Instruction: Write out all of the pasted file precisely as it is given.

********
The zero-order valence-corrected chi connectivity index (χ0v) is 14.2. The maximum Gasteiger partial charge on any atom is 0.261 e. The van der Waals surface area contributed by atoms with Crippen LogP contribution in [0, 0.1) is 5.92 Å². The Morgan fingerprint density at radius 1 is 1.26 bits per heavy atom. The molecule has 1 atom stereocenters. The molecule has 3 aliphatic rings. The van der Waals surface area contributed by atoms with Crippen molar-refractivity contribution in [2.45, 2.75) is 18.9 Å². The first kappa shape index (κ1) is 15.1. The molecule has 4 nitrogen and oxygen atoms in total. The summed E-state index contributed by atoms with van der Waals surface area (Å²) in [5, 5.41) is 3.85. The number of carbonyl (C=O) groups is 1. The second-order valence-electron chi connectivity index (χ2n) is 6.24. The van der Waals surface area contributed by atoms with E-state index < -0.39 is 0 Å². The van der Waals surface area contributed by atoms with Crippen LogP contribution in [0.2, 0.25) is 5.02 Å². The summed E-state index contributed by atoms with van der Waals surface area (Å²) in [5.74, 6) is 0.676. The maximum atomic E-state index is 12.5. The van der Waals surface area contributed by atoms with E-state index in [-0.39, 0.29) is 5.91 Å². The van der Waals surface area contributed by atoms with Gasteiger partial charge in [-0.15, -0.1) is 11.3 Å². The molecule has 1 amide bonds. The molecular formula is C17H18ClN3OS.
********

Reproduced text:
The zero-order valence-corrected chi connectivity index (χ0v) is 14.2. The maximum Gasteiger partial charge on any atom is 0.261 e. The van der Waals surface area contributed by atoms with Crippen LogP contribution in [0, 0.1) is 5.92 Å². The Morgan fingerprint density at radius 1 is 1.26 bits per heavy atom. The molecule has 1 atom stereocenters. The molecule has 3 aliphatic rings. The van der Waals surface area contributed by atoms with Crippen molar-refractivity contribution in [2.45, 2.75) is 18.9 Å². The first kappa shape index (κ1) is 15.1. The molecule has 4 nitrogen and oxygen atoms in total. The summed E-state index contributed by atoms with van der Waals surface area (Å²) in [5, 5.41) is 3.85. The number of carbonyl (C=O) groups is 1. The second-order valence-electron chi connectivity index (χ2n) is 6.24. The van der Waals surface area contributed by atoms with E-state index < -0.39 is 0 Å². The van der Waals surface area contributed by atoms with Crippen LogP contribution in [0.2, 0.25) is 5.02 Å². The summed E-state index contributed by atoms with van der Waals surface area (Å²) in [5.74, 6) is 0.676. The maximum atomic E-state index is 12.5. The van der Waals surface area contributed by atoms with E-state index in [-0.39, 0.29) is 5.91 Å². The van der Waals surface area contributed by atoms with Gasteiger partial charge in [-0.15, -0.1) is 11.3 Å². The molecule has 1 amide bonds. The molecular formula is C17H18ClN3OS.